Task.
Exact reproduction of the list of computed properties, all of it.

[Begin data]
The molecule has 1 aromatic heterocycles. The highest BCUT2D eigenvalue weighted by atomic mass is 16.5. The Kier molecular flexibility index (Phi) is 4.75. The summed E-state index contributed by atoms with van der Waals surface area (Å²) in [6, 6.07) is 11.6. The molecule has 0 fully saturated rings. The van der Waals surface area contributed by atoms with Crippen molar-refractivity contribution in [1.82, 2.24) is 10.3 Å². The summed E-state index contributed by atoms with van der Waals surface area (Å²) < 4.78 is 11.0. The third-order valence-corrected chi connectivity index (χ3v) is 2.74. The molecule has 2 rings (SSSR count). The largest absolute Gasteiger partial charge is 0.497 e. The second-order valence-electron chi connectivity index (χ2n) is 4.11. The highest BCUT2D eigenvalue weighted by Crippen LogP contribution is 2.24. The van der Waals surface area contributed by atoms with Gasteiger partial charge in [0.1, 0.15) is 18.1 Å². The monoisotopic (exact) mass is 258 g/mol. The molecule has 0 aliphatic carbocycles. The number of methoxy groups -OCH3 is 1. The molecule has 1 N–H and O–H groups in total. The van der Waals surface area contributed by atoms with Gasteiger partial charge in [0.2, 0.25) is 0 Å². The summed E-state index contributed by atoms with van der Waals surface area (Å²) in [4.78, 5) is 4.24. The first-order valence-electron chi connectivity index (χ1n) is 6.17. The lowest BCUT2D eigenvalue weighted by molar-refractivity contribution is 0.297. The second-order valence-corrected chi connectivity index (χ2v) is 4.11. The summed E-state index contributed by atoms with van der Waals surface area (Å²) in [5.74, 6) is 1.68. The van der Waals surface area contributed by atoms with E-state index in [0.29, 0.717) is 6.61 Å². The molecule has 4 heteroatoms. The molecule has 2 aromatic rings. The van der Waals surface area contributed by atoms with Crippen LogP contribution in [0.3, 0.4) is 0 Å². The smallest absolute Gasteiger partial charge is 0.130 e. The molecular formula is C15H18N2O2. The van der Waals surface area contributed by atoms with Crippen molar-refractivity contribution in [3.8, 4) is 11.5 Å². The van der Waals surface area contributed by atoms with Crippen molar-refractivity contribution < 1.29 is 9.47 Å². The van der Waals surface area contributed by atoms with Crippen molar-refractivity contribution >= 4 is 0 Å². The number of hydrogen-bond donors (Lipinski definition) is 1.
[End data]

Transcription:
The molecule has 1 aromatic heterocycles. The highest BCUT2D eigenvalue weighted by atomic mass is 16.5. The Kier molecular flexibility index (Phi) is 4.75. The summed E-state index contributed by atoms with van der Waals surface area (Å²) in [6, 6.07) is 11.6. The molecule has 0 fully saturated rings. The van der Waals surface area contributed by atoms with Crippen molar-refractivity contribution in [1.82, 2.24) is 10.3 Å². The summed E-state index contributed by atoms with van der Waals surface area (Å²) < 4.78 is 11.0. The third-order valence-corrected chi connectivity index (χ3v) is 2.74. The molecule has 2 rings (SSSR count). The largest absolute Gasteiger partial charge is 0.497 e. The second-order valence-electron chi connectivity index (χ2n) is 4.11. The highest BCUT2D eigenvalue weighted by Crippen LogP contribution is 2.24. The van der Waals surface area contributed by atoms with Gasteiger partial charge in [0.1, 0.15) is 18.1 Å². The monoisotopic (exact) mass is 258 g/mol. The molecule has 0 aliphatic carbocycles. The number of methoxy groups -OCH3 is 1. The molecule has 1 N–H and O–H groups in total. The van der Waals surface area contributed by atoms with Gasteiger partial charge in [0.2, 0.25) is 0 Å². The summed E-state index contributed by atoms with van der Waals surface area (Å²) in [4.78, 5) is 4.24. The first-order valence-electron chi connectivity index (χ1n) is 6.17. The lowest BCUT2D eigenvalue weighted by molar-refractivity contribution is 0.297. The second-order valence-corrected chi connectivity index (χ2v) is 4.11. The summed E-state index contributed by atoms with van der Waals surface area (Å²) in [5.74, 6) is 1.68. The van der Waals surface area contributed by atoms with E-state index in [0.29, 0.717) is 6.61 Å². The molecule has 4 heteroatoms. The molecule has 2 aromatic rings. The van der Waals surface area contributed by atoms with Crippen LogP contribution in [0.3, 0.4) is 0 Å². The smallest absolute Gasteiger partial charge is 0.130 e. The molecular formula is C15H18N2O2. The van der Waals surface area contributed by atoms with Crippen molar-refractivity contribution in [3.8, 4) is 11.5 Å². The van der Waals surface area contributed by atoms with Crippen molar-refractivity contribution < 1.29 is 9.47 Å². The van der Waals surface area contributed by atoms with Crippen molar-refractivity contribution >= 4 is 0 Å². The number of hydrogen-bond donors (Lipinski definition) is 1.